anthropology

Negotiating Life: Resilience in an Era of the China Dream

Ecological practices of daily life have taken on new urgency and approaches as consumer citizens increasingly voice awareness of environmental sustainability in China. This lecture will focus on "everyday ecologies"--personal engagement with social and material worlds to negotiate well-being. 

Professor Nancy Chen is Chair of the Anthropology Department and an affiliate of East Asian Studies and Feminist Studies at UC/Santa Cruz. Her research interests include Chinese biotechnology, food and medicine, and alternative healing practices. She is author or editor of six books, including China Urban

Sponsored by the Department of Anthropology and the UK Confucius Institute. 

 

Date: 
Friday, September 15, 2017 - 3:30pm
Location: 
White Hall Classroom Building Rm 106

Rayna Rapp - Banking on DNA: Thinking About New Genetic Tests in Comparative Context

16th Annual Distinguished Lecture Series

October 21, 2016 Anthropology Graduate Student Association College of Arts and Sciences University of Kentucky

Reconstructing Anthropogenic Landscapes with Drone-mounted Sensors

Date: 
Friday, October 28, 2016 - 4:00pm to 5:30pm
Location: 
White Hall CB 114
Type of Event (for grouping events):

Meinarti: the 1500 year history of a Nubian village told by stratigraphy

Meinarti wine press

Date: 
Friday, September 23, 2016 - 4:30pm to 5:45pm
Location: 
Lafferty Hall Room 108
Type of Event (for grouping events):

Tips for NSF proposals in the Social Sciences

Dr. Jeffrey Mantz will go through the basics of NSF applications, talk about specific programs, and give some general grant writing advice. Mantz is Program Director in Cultural Anthropology and Human Subjects Research Officer at the National Science Foundation, where he has served since 2012. He holds a PhD in Anthropology from the University of Chicago and has previously taught at George Mason University, Cornell University, California State University at Stanislaus, and Vassar College. His own research takes him to the Caribbean and Central Africa, where he explores issues related to inequality, resource extraction, and commodity supply chains.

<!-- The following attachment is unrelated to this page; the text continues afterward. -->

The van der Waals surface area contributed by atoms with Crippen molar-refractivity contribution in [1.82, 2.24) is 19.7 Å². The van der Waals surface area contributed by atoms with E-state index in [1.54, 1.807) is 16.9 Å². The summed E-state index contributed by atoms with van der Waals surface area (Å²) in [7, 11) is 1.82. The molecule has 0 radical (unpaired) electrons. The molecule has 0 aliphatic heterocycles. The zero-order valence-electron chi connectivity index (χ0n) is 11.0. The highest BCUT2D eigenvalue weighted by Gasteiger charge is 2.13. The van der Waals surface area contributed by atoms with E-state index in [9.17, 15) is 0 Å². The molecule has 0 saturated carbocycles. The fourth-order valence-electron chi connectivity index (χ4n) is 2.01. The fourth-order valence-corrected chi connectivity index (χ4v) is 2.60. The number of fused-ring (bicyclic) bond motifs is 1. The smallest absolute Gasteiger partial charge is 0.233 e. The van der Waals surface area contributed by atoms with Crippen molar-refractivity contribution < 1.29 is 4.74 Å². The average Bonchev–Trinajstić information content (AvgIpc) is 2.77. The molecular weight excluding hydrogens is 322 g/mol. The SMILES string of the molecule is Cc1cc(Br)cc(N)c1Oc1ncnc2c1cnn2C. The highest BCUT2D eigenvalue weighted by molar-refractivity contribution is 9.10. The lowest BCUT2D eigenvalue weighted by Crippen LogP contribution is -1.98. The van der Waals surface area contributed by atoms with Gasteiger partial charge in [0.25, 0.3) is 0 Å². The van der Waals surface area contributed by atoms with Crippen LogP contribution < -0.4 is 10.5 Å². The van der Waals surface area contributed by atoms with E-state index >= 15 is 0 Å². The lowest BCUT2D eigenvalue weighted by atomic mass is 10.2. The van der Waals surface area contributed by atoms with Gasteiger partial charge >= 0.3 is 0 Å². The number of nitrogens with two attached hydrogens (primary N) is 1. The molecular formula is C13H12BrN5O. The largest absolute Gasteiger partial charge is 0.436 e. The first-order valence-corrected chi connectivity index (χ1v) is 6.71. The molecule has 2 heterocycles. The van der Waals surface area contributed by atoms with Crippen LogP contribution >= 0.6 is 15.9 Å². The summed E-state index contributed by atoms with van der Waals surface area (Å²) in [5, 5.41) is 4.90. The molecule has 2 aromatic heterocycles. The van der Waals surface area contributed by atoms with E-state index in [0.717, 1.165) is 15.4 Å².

Date: 
Thursday, September 22, 2016 - 12:00pm to 1:30pm
Location: 
18th Floor, Patterson Office Tower
Type of Event (for grouping events):

UK Archaeologists Protect and Restore Precious Artifacts Found in Mammoth Cave During Extensive Underground Renovations

Becoming Farmer, Becoming Workers: Agriculture and Industrial Gold Mining in Papua New Guinea.

Comparing ethnographic and agricultural data collected from two neighboring Biangai villages (Morobe Province, Papua New Guinea), one engaged in a small-scale conservation effort and the other stakeholders in a large industrial gold mine, this paper analyzes the linkages between alternative development regimes, agricultural transformation and human-environmental relations. Working the land is not simply about production, but also about knowing the landscape and its products as nodes in human social relations. Mining regimes disentangle the multi-species networks experienced in the garden, and reassemble them into other spaces. Thus, in the mining inspired transformations of agricultural practices, Biangai are also transforming how they experience their own multi-species community – its past, present and future.

 

Sponsored by the Department of Anthropology Colloquium Series.

Date: 
Friday, April 22, 2016 - 4:00pm to 5:30pm
Location: 
Rm. 102, Whitehall Classroom Bldg.
Tags/Keywords:

Moving Mountains and Liberating Dialogues: My Life as a Black Feminist Archaeologist

The works of African descendant women describing our own experiences has always been the most reliable source for my developing a coherent theoretical dialogue about women in captivity and beyond. Black Feminist Archaeology, therefore, demonstrates through an analysis of the material past a method to positively enhance the texture and depth of how we understand the experiences of captive African peoples and further creates an archaeology that can be directly linked to the larger quest for social and political justice.

Date: 
Thursday, March 24, 2016 - 4:00pm
Location: 
Whitehall Classroom Bldg Rm. 102
Tags/Keywords:

Peachy-Keen: Tracing the Introduction of Peaches (Prunus persica) into the Americas

This talk demonstrates how plant remains can be used to trace food pathways in the modern day. The plant is peaches and the talk will examine pits recovered from a Mission period archaeological site located on Sapelo Island, one of the Georgia Sea Islands, where UK Dept of Anthropology archaeologist Dr. R. Jefferies is conducting excavations and research.

Date: 
Friday, February 19, 2016 - 4:00pm to 5:30pm
Location: 
Whitehall Classroom Building Rm. 102
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